Carnmenellis is close to Stithians Reservoir, between Falmouth and Redruth. It is a comparatively modern parish, being created in 1846 from part of Wendron parish. The parish of Carnmenellis is now part of, Stithians parish. The name comes from the Cornish for a rocky hill 'Carn' plus an unknown word.
The 822 feet high hill has a pile of rocks on its summit. This is four flat thin stones; the upper one is circular, and about 19 feet in diameter. There is a row of stones and a trench about 36 feet in diameter around these stones. There are tumuli on the top of this hill, in which Roman coins have been found.
Carnmenellis is situated on open moorland, the area being cleared of most woodland cover at an early date. Carnmenellis was fairly densely populated in the Bronze Age, when the climate was much milder than it is today. Since then the landscape has grown with a mix of original small fields and larger fields that came with enclosures of the 18th and 19th centuries.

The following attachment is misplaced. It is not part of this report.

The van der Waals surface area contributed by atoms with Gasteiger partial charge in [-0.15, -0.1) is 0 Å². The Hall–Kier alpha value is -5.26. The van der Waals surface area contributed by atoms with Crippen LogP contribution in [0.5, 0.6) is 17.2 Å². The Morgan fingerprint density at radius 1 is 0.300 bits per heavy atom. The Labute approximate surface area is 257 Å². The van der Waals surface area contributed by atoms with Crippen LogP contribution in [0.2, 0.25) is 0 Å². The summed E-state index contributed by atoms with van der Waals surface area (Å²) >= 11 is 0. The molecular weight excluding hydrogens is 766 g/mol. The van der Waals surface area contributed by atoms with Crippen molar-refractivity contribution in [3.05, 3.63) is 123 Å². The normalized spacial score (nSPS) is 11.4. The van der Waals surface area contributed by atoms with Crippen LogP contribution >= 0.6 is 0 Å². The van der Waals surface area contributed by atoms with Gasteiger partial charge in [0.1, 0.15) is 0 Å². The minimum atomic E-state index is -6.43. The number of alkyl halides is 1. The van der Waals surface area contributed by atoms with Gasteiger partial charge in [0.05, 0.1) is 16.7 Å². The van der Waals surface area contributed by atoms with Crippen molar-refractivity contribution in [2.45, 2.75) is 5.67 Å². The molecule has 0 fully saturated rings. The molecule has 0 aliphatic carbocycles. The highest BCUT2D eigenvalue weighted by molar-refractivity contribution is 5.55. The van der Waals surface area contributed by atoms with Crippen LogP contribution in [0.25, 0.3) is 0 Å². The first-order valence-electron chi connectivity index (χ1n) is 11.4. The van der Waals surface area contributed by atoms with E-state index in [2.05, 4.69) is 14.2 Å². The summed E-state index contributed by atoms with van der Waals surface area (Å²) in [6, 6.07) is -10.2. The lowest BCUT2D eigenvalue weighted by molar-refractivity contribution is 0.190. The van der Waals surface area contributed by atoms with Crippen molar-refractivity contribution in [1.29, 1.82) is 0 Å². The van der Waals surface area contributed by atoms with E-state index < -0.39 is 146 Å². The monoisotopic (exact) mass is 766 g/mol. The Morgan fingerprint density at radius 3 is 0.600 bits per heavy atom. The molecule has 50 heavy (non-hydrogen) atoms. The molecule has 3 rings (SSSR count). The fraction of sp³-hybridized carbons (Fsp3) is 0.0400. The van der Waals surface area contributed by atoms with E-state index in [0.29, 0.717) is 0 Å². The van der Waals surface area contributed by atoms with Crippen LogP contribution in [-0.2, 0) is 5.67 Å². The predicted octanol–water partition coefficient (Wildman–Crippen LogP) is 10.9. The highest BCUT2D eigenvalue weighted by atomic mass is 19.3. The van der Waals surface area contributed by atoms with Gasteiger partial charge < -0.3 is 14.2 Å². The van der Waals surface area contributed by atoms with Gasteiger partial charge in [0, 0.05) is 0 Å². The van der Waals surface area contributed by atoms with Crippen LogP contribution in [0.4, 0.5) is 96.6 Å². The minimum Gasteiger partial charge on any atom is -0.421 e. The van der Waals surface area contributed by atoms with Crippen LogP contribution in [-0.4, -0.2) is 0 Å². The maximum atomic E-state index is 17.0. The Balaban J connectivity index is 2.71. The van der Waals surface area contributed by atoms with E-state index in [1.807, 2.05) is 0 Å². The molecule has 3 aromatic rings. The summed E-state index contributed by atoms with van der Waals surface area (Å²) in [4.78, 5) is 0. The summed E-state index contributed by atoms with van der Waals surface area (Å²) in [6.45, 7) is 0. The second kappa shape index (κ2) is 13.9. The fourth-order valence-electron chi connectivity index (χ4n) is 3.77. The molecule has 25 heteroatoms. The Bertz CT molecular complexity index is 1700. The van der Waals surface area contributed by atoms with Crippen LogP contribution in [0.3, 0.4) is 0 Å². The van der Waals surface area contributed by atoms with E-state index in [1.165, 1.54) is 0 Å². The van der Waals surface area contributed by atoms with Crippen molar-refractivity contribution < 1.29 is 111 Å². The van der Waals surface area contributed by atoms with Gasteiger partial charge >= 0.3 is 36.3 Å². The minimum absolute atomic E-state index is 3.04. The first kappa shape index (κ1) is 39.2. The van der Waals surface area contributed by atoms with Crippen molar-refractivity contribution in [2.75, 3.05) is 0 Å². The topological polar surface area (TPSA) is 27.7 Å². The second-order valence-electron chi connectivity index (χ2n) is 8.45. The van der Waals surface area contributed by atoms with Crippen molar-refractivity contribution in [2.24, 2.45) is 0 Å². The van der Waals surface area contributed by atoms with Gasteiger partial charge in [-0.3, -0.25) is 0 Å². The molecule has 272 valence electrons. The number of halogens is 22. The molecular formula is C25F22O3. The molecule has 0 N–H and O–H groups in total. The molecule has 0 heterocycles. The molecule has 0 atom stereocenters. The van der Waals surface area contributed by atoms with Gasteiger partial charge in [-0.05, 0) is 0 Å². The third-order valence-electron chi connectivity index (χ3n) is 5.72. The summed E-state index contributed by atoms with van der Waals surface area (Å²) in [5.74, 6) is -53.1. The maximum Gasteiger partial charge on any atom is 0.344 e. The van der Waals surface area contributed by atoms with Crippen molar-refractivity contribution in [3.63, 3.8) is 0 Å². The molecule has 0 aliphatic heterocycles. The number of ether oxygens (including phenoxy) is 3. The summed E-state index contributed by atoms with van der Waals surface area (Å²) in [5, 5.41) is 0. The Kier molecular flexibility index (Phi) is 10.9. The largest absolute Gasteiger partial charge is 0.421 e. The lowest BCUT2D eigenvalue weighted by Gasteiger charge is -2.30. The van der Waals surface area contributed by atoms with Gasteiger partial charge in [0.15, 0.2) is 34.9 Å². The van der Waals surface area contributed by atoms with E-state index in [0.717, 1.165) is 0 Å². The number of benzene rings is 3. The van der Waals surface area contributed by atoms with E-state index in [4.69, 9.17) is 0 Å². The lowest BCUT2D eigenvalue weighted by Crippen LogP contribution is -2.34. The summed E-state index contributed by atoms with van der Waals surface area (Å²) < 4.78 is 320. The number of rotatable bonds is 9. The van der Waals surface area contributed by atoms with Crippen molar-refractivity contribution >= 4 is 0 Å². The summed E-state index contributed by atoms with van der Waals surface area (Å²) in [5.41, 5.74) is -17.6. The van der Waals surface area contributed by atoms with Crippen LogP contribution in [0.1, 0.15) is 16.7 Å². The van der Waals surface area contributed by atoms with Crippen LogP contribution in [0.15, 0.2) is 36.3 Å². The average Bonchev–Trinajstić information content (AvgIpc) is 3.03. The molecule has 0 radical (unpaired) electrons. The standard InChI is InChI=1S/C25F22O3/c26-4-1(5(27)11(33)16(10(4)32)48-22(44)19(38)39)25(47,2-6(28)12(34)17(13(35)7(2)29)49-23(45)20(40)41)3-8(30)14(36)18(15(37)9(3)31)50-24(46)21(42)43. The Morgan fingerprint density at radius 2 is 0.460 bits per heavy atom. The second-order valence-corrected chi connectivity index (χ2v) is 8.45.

Miners' cottages and ruined engine houses stipple the landscape, which is mainly bleak and exposed, with more sheltered parts in the south-east where there is land in arable and horticultural use. In the north, towards Camborne and Redruth are the remains of mine engine houses, the rough ground of mine 'burrows' and old shafts, old tramways and scarred land.
Cornish Mining records
"The holdings on Carnmenellis itself are small – most no more than five acres in total extent and made up of ten or so half acre fields defined by walls built from the stone cleared during their creation. Fringing the hill, where soils were deeper and richer, plots were, by 1878, larger (averaging between one and two acres) and the holdings seem to have been between seven and nine acres in extent. In the surrounding landscape the 1880 Ordnance Survey 1:2500 map shows larger farms, though the grid-like arrangement and small size of their fields suggest that these were formed from a number of smaller landholdings. "
Carnmenellis, Cornwall Genealogical Information from Genuki